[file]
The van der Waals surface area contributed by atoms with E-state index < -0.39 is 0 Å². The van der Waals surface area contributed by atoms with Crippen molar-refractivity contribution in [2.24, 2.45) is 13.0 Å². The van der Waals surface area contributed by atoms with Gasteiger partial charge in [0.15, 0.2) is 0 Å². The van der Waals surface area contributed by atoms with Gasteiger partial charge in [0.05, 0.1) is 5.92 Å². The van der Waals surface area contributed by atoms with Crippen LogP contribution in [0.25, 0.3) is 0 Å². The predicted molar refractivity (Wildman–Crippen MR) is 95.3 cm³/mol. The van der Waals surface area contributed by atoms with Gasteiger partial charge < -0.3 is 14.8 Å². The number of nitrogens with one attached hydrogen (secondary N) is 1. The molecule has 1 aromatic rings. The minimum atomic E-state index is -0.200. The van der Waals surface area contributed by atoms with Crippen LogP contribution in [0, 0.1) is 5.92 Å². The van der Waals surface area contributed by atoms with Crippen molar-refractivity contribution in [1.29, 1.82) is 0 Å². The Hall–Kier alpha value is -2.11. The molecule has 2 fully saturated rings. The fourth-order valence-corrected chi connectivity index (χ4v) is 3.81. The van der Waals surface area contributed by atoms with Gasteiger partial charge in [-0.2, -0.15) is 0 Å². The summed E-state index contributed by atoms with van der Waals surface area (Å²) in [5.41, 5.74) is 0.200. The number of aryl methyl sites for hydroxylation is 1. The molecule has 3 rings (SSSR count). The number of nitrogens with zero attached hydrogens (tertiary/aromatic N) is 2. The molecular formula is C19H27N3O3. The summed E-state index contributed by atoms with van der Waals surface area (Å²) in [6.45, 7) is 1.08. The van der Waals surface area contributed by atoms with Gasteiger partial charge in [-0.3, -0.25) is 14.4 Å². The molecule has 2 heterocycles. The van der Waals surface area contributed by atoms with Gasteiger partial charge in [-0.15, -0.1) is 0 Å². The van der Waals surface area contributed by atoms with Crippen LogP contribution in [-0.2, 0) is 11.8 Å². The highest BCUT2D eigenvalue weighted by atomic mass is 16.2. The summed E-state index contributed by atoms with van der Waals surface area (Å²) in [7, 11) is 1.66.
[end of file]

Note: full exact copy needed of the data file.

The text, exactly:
The van der Waals surface area contributed by atoms with E-state index < -0.39 is 0 Å². The van der Waals surface area contributed by atoms with Crippen molar-refractivity contribution in [2.24, 2.45) is 13.0 Å². The van der Waals surface area contributed by atoms with Gasteiger partial charge in [0.15, 0.2) is 0 Å². The van der Waals surface area contributed by atoms with Gasteiger partial charge in [0.05, 0.1) is 5.92 Å². The van der Waals surface area contributed by atoms with Crippen LogP contribution in [0.25, 0.3) is 0 Å². The predicted molar refractivity (Wildman–Crippen MR) is 95.3 cm³/mol. The van der Waals surface area contributed by atoms with Gasteiger partial charge < -0.3 is 14.8 Å². The number of nitrogens with one attached hydrogen (secondary N) is 1. The molecule has 1 aromatic rings. The minimum atomic E-state index is -0.200. The van der Waals surface area contributed by atoms with Crippen LogP contribution in [0, 0.1) is 5.92 Å². The van der Waals surface area contributed by atoms with Crippen molar-refractivity contribution in [1.29, 1.82) is 0 Å². The Hall–Kier alpha value is -2.11. The molecule has 2 fully saturated rings. The fourth-order valence-corrected chi connectivity index (χ4v) is 3.81. The van der Waals surface area contributed by atoms with Gasteiger partial charge in [-0.2, -0.15) is 0 Å². The summed E-state index contributed by atoms with van der Waals surface area (Å²) in [5.41, 5.74) is 0.200. The number of aryl methyl sites for hydroxylation is 1. The molecule has 3 rings (SSSR count). The number of nitrogens with zero attached hydrogens (tertiary/aromatic N) is 2. The molecular formula is C19H27N3O3. The summed E-state index contributed by atoms with van der Waals surface area (Å²) in [6.45, 7) is 1.08. The van der Waals surface area contributed by atoms with Gasteiger partial charge in [-0.3, -0.25) is 14.4 Å². The molecule has 2 heterocycles. The van der Waals surface area contributed by atoms with Gasteiger partial charge in [-0.15, -0.1) is 0 Å². The van der Waals surface area contributed by atoms with Crippen LogP contribution in [-0.2, 0) is 11.8 Å². The highest BCUT2D eigenvalue weighted by atomic mass is 16.2. The summed E-state index contributed by atoms with van der Waals surface area (Å²) in [7, 11) is 1.66.